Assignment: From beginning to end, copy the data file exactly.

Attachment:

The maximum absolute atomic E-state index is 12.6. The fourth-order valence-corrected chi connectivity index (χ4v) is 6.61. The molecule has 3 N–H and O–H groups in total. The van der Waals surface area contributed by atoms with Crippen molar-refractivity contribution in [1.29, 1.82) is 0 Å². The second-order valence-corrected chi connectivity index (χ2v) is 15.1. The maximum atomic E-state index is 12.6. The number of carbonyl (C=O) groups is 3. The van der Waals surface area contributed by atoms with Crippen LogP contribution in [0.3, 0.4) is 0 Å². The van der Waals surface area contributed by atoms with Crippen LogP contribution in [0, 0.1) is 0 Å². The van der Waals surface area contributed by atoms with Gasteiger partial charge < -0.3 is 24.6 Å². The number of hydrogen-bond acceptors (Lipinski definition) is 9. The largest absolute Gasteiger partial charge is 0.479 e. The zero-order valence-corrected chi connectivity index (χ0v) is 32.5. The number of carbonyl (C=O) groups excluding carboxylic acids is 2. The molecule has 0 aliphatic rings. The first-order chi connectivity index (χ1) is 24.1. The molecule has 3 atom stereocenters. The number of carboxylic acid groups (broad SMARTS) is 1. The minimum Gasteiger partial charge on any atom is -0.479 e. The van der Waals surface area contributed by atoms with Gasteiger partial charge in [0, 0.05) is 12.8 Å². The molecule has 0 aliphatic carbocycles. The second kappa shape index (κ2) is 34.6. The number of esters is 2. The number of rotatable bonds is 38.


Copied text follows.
The maximum absolute atomic E-state index is 12.6. The fourth-order valence-corrected chi connectivity index (χ4v) is 6.61. The molecule has 3 N–H and O–H groups in total. The van der Waals surface area contributed by atoms with Crippen molar-refractivity contribution in [1.29, 1.82) is 0 Å². The second-order valence-corrected chi connectivity index (χ2v) is 15.1. The maximum atomic E-state index is 12.6. The number of carbonyl (C=O) groups is 3. The van der Waals surface area contributed by atoms with Crippen LogP contribution in [0.3, 0.4) is 0 Å². The van der Waals surface area contributed by atoms with Crippen LogP contribution in [0, 0.1) is 0 Å². The van der Waals surface area contributed by atoms with Gasteiger partial charge < -0.3 is 24.6 Å². The number of hydrogen-bond acceptors (Lipinski definition) is 9. The largest absolute Gasteiger partial charge is 0.479 e. The zero-order valence-corrected chi connectivity index (χ0v) is 32.5. The number of carbonyl (C=O) groups excluding carboxylic acids is 2. The molecule has 0 aliphatic rings. The first-order chi connectivity index (χ1) is 24.1. The molecule has 3 atom stereocenters. The number of carboxylic acid groups (broad SMARTS) is 1. The minimum Gasteiger partial charge on any atom is -0.479 e. The van der Waals surface area contributed by atoms with Gasteiger partial charge in [0, 0.05) is 12.8 Å². The molecule has 0 aliphatic carbocycles. The second kappa shape index (κ2) is 34.6. The number of esters is 2. The number of rotatable bonds is 38.